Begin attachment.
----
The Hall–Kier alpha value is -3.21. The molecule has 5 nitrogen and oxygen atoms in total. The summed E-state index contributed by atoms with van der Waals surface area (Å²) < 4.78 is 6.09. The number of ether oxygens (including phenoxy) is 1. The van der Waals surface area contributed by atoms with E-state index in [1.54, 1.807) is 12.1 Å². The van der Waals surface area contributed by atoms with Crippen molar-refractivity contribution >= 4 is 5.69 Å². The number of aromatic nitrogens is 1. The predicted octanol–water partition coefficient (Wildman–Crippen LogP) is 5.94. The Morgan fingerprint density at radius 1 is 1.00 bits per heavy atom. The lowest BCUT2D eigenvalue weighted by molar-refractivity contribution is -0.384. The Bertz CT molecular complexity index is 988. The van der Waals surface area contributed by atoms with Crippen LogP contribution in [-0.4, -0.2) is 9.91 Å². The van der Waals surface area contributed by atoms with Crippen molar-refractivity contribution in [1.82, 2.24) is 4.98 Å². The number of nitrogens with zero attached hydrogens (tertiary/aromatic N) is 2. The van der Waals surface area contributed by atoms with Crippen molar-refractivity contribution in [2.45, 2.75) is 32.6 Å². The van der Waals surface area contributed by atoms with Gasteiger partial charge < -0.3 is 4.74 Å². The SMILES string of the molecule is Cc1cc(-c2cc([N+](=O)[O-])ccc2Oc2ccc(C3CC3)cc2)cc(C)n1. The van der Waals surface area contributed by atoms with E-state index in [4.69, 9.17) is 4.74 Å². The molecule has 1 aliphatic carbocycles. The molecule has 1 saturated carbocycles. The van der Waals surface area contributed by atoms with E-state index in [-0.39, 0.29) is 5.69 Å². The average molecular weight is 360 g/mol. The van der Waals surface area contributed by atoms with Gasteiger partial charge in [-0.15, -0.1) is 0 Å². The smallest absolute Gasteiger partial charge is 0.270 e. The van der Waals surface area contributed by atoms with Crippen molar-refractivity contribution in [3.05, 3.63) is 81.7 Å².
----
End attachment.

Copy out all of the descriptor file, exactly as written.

The Hall–Kier alpha value is -3.21. The molecule has 5 nitrogen and oxygen atoms in total. The summed E-state index contributed by atoms with van der Waals surface area (Å²) < 4.78 is 6.09. The number of ether oxygens (including phenoxy) is 1. The van der Waals surface area contributed by atoms with E-state index in [1.54, 1.807) is 12.1 Å². The van der Waals surface area contributed by atoms with Crippen molar-refractivity contribution >= 4 is 5.69 Å². The number of aromatic nitrogens is 1. The predicted octanol–water partition coefficient (Wildman–Crippen LogP) is 5.94. The Morgan fingerprint density at radius 1 is 1.00 bits per heavy atom. The lowest BCUT2D eigenvalue weighted by molar-refractivity contribution is -0.384. The Bertz CT molecular complexity index is 988. The van der Waals surface area contributed by atoms with Crippen LogP contribution in [-0.4, -0.2) is 9.91 Å². The van der Waals surface area contributed by atoms with Crippen molar-refractivity contribution in [1.82, 2.24) is 4.98 Å². The number of nitrogens with zero attached hydrogens (tertiary/aromatic N) is 2. The van der Waals surface area contributed by atoms with Crippen molar-refractivity contribution in [2.45, 2.75) is 32.6 Å². The van der Waals surface area contributed by atoms with Gasteiger partial charge < -0.3 is 4.74 Å². The SMILES string of the molecule is Cc1cc(-c2cc([N+](=O)[O-])ccc2Oc2ccc(C3CC3)cc2)cc(C)n1. The van der Waals surface area contributed by atoms with E-state index in [4.69, 9.17) is 4.74 Å². The molecule has 1 aliphatic carbocycles. The molecule has 1 saturated carbocycles. The van der Waals surface area contributed by atoms with E-state index in [-0.39, 0.29) is 5.69 Å². The average molecular weight is 360 g/mol. The van der Waals surface area contributed by atoms with Gasteiger partial charge in [-0.15, -0.1) is 0 Å². The smallest absolute Gasteiger partial charge is 0.270 e. The van der Waals surface area contributed by atoms with Crippen molar-refractivity contribution in [3.05, 3.63) is 81.7 Å².